Victory Day or 9 May is a holiday, that marks the capitulation of Nazi Germany to the Soviet Union at the end of Second World War. Also it’s known as the Great Patriotic War, in the Soviet Union.
The Ribbon of Saint George or Saint George’s Ribbon is a widely recognized military symbol in Russia. During Soviet times, the ribbon held no public significance. In 2005, as a response to the pro-democratic Orange Revolution in Ukraine, the ribbon was revived in Russia. The ribbon of Saint George is also used by civilians as a patriotic symbol and as a symbol of loyalty to the Kremlin, particularly since 2014. In Ukraine and the Baltic states (Estonia, Latvia and Lithuania), the symbol has become widely associated with Russian nationalist and separatist sentiment. However, in Estonia the ribbons are not banned and during the Victory Day celebrations, many drivers decorate their cars with the Ribbon of Saint George. Last year, in the republic of Georgia, Russian tourists, bikers and drivers had to remove their Saint George’s Ribbon’s, after angry backlash from the locals. Saint George’s Ribbon is also banned in Belarus, Kazakhstan and Kyrgyzstan.
The symbolism of the orange and black (or yellow and black) is thought to represent fire and gunpowder of war, or the death and resurrection of Saint George, or the colors of the original Russian imperial coat of arms (black eagle on a golden background).
The colors of orange and black are still bugging Ukraine. While in 2014, pro-Russian separatists continued to tighten their grip in eastern Ukraine, some angry Ukrainians have given them a nickname that sums up just how they feel about teeming swarms of unwanted pests: “koloradi.” The term is short for Colorado potato beetles; the invasive, plant-eating insects that are the scourge of gardeners and farmers around the globe. Saint George’s Ribbon is also banned in Ukraine.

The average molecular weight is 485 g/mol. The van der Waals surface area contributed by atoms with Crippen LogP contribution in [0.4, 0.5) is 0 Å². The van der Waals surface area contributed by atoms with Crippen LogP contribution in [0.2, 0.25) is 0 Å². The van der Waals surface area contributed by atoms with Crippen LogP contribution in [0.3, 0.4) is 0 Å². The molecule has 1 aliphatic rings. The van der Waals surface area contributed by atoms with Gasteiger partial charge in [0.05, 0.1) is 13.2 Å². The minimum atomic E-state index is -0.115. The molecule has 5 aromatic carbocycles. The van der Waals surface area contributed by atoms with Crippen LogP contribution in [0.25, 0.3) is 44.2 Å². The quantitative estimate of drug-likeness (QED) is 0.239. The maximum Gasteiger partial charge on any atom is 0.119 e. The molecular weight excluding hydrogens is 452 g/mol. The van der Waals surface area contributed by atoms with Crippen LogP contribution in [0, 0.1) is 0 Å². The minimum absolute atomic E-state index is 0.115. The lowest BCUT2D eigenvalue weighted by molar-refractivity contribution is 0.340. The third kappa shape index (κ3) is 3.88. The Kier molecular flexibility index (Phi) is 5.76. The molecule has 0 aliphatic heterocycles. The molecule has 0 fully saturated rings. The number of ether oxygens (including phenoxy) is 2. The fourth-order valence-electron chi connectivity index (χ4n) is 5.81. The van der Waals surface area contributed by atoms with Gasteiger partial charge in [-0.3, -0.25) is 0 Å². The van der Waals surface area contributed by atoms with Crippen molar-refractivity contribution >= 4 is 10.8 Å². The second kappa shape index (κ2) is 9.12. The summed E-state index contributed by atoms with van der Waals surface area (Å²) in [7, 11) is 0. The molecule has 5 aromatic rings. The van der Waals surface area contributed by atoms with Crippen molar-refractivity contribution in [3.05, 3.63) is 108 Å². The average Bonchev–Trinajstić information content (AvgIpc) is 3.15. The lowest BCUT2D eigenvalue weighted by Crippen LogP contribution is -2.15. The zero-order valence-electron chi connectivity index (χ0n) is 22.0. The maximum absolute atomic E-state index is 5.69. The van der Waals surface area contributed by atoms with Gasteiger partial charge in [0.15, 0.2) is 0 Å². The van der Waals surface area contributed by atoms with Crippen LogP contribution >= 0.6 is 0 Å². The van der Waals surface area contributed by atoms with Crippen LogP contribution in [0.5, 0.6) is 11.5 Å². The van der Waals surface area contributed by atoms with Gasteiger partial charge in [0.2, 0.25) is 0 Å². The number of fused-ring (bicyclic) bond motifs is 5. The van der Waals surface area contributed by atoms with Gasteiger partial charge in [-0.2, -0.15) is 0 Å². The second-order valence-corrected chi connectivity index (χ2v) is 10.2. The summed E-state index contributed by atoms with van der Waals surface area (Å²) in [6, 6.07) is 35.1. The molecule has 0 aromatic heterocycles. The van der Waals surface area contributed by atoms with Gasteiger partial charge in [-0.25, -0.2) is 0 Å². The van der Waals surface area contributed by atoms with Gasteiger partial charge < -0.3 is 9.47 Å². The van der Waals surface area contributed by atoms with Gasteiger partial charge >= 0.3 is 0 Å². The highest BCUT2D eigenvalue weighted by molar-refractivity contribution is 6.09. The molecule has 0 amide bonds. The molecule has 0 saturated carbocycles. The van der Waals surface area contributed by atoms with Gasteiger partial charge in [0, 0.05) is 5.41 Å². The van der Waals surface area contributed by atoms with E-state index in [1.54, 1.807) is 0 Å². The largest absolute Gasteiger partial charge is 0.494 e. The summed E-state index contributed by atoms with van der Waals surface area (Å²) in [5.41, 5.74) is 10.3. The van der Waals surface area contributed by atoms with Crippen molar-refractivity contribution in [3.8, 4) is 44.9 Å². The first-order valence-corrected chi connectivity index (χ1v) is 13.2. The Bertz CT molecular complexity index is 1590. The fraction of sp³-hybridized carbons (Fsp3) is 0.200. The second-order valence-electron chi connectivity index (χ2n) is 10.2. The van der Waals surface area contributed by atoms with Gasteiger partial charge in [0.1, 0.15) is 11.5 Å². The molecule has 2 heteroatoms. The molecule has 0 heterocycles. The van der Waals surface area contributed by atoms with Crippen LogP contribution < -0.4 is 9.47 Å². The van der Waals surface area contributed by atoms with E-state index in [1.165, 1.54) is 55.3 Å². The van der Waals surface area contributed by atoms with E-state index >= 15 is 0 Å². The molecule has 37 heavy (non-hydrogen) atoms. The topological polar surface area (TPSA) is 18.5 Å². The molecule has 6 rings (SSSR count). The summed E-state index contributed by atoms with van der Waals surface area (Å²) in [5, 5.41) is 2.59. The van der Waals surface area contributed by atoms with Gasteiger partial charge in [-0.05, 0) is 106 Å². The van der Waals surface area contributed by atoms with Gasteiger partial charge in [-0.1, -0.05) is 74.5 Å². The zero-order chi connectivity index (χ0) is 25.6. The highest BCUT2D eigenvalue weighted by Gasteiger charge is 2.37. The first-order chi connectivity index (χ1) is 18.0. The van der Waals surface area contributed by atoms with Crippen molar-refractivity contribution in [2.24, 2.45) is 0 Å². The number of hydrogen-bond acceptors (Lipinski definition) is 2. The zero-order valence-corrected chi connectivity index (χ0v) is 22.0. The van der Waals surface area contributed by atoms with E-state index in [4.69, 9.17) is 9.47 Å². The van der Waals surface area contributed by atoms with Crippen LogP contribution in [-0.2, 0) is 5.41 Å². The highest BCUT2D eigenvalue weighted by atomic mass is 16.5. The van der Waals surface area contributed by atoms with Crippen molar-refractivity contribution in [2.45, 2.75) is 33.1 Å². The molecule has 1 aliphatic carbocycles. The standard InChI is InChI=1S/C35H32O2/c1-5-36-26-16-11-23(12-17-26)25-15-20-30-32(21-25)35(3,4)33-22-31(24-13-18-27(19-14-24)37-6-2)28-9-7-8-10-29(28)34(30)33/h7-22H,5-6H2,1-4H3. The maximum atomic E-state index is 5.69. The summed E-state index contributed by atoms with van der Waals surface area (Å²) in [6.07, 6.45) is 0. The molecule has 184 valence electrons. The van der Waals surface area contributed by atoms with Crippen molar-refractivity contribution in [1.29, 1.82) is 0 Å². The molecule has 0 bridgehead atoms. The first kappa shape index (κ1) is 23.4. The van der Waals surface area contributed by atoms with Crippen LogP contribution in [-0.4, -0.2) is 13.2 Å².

So, basically, Russia is the only country, where Saint George’s Ribbon is widely used as a decoration, during the Victory Day celebration. Often, Russians go overboard, while trying to show respect to their ancestors who fought in World War 2. This results in so-called an annual “St. George’s Hysteria”, when store owners decorate their merchandise with the ribbons, factories producing goods packed in symbolic orange and black colors, restaurant owners make Victory Day colored foods and so on.
Most of the Russians love it, while many consider this Saint George’s Ribbon madness inappropriate. Those who oppose, consider the way of decorating sales, merchandise with ribbons as a disgusting way of running a business, making money on the war. Others point out that the country used to live fine without the ribbons from 1945 till 2005 and the Victory Day was still celebrated.
This year’s Victory Day celebration is a week away, but images of overused ribbons started to pop all over the Internet, once again questioning the reason behind usage of Saint George’s Ribbon.